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Shopping in Russia


Since the fall of the Soviet Union the country has yet to be transformed into a shopper’s paradise, but it has come an amazingly long way from the previous offering of half-empty shops and State – run Beriozka stores. The market economy, especially in Moscow, is booming, and stores are full of both Russian and Western goods. Pre-perestroika, a traveler had to bring along essential supplies, but today almost anything can be found, from peanut butter to prescription drugs. Not only are there department stores, galleries and boutiques, but the streets are also lined with small shopping kiosks with salespeople hawking everything from T – shirts and videos to condoms and cologne. Specialty shops for antiques, arts and crafts, and other souvenirs also exist for any budget, and flea markets are especially fun for bargain hunters. Farmer’s markets offer a wide selection of foods at cheaper than store prices.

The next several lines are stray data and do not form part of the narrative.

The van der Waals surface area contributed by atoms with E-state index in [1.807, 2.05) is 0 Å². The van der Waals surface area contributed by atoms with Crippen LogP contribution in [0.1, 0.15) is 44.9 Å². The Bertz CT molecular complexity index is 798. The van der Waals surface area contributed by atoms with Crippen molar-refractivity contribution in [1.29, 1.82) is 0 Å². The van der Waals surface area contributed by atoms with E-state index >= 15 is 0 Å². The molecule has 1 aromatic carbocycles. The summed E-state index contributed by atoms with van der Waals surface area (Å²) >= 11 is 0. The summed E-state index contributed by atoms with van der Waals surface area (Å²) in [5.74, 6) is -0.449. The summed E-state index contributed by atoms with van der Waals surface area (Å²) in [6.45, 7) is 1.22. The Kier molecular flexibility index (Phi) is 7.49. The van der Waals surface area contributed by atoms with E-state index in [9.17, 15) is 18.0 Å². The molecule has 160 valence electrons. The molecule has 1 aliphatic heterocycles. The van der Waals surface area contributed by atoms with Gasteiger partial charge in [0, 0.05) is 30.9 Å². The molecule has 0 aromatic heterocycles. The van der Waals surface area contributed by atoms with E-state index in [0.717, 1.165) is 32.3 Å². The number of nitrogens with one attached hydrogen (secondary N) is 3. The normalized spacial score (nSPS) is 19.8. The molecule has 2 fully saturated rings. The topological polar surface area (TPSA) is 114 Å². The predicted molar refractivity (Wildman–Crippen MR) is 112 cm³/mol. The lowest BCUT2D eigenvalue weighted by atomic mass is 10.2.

Shopping tips

If you see something you would really like, buy it! Otherwise, the item will probably be gone by the time you return for it. Remember to take along an empty hag – in places such as farmer’s markets, you are expected to provide your own. (Otherwise you will be emptying the strawberries into your own pocket!) Some provincial stores may still use the three-line purchasing system (along with the abacus). Firstly, locate the desired item and find out its price. Secondly, go to the kassa (cashier’s booth) and pay. Thirdly, take the receipt back to the salesgirl, who then wraps and hands over your purchase. If you are buying a number of items, ask or gesture for the salesgirl to write the total amount down (if you are wrong – it is back to the kassa all over again!). At times you may still have to stand in a long line or force your way to the counter. If you have any questions, do not be afraid to ask; many Russian know some English and are happy to help to help. It is illegal to take any item made pre – 1947 out of the country. Customs officers are especially on the look-out for antiques and icons, and will confiscate things at the airport (even caviar – there is a limit on the amount that can be taken out).

When you buy a more expensive painting or work of art, check to see if you need an exit permit from the Ministry of Culture. The gallery owner or artist can often help with this. Always save receipts to show at customs. Beware of the many fakes, especially icons and lacquer boxes. For more information on shopping and markets, see the listings, in the Practical Information sections of each city.

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